The other provocative piece in the energy argument has been whether the dollars saved by solar owners in exporting energy ended up being paid by those without rooftop solar. In her decision, Judge Hymes both said, yes, NEM 2.0 was unfair, but also that the greening of the energy grid was ultimately a benefit for all of society. To level the playing field somewhat, more pennies per kilowatt-hour will be added to the Avoided Cost Calculator Plus, or the ACC Plus “adder,” for households in the billing assistance programs CARE and FERA. Interestingly, ACC Plus and the “adder” are only for customers of SoCal Edison and PG&E. California’s third energy producer, San Diego Gas & Electric, already pays a high rate for electricity exported by its solar homeowners and needed no extra subsidy, Hymes wrote.
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As well, the California Legislature passed, and Governor Newsom signed in September, Assembly Bill 290, which added $900 million toward solar and battery setups to the 2022-2023 budget: 70 percent, or $630 million, is for low-income customers for equity reasons. Baked into the decision are reviews after three and five years to see if the new rules achieve equity or affordability. Also, over the five years of ACC Plus, the adders decrease by 20 percent each year.
Doing the math, $100 or $136 off a monthly electricity bill might cover the costs of a solar array and battery — roughly $15,000 and $10,000 — if the federal incentive is added. The Biden administration’s Inflation Reduction Act (IRA) extends a 30 percent tax deduction to homeowners for solar installations through 2032. Nonprofits and municipalities can convert what would be a tax break into cash, per the IRA, though the details have yet to arrive from the IRS.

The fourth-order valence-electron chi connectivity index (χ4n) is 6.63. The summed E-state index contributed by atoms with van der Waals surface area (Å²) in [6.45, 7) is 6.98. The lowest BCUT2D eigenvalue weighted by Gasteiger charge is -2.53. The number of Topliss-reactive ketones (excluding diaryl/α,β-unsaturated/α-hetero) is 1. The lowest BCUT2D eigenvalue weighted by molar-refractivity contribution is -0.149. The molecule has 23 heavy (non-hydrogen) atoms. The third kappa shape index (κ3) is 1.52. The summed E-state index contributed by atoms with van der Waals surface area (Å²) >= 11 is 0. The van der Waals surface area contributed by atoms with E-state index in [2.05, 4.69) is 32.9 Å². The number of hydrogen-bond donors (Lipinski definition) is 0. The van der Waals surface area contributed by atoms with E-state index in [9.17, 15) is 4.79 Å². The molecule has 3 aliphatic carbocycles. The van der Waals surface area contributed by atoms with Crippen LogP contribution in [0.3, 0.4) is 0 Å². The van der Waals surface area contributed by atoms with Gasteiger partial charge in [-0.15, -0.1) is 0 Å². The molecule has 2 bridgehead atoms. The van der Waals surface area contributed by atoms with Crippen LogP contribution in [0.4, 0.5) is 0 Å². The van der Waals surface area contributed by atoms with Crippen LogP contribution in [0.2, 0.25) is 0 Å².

For anyone living inland, the credit would hardly cover the big power needs of air conditioning in the summer months and heat the rest of the year, Honikman pointed out. Permit and site issues could also change costs and power generation drastically.
State Senator Monique Limón was also concerned about the larger picture. “I question whether the right balance was met, given that California needs more sources of clean energy, and fast. Rooftop solar still has to be an element of our climate goals,” she said. “Last year the California Energy Commission projected that we would have a deficit of 1,800 megawatts by 2025. This is why the California Legislature took large steps last year to streamline new energy projects coming online, and extending the life of other power plants.”
The extreme heat late last summer underlines California’s dependence on electricity and the emphasis on battery storage incentives in the new rules. As wholesale prices for power shot up to $2,000 per megawatt hour in September, the Independent System Operator was begging Californians to keep their thermostats at 78 degrees. Power consumption regularly soars from 4-9 p.m., right as solar sources stop delivering. Comparatively, the wholesale price was ranging from $200-$300 on a mild, winter morning this week.
The City of Santa Barbara was among the early adopters of municipal solar panels and set up its own power-buying system, overseen by Alelia Parenteau, the director of Sustainability and Resilience. She agreed that batteries were essential to bridging the early evening gap. “Ensuring a balance between incentivizing renewables and having a fair distribution of costs of the electrical distribution system is necessary,” Parenteau said. “There is a lot of focus in the decision on pairing solar with battery storage, so the rates can still be favorable if batteries are installed. We do agree that this is a key step.”
“We’re accustomed to a 24/7 grid,” said Stephen Honikman. “It’s an amazing system that’s a socialized investment.” And for when the sun sets on California’s solar arrays, he said, “We all want our power at night, too.”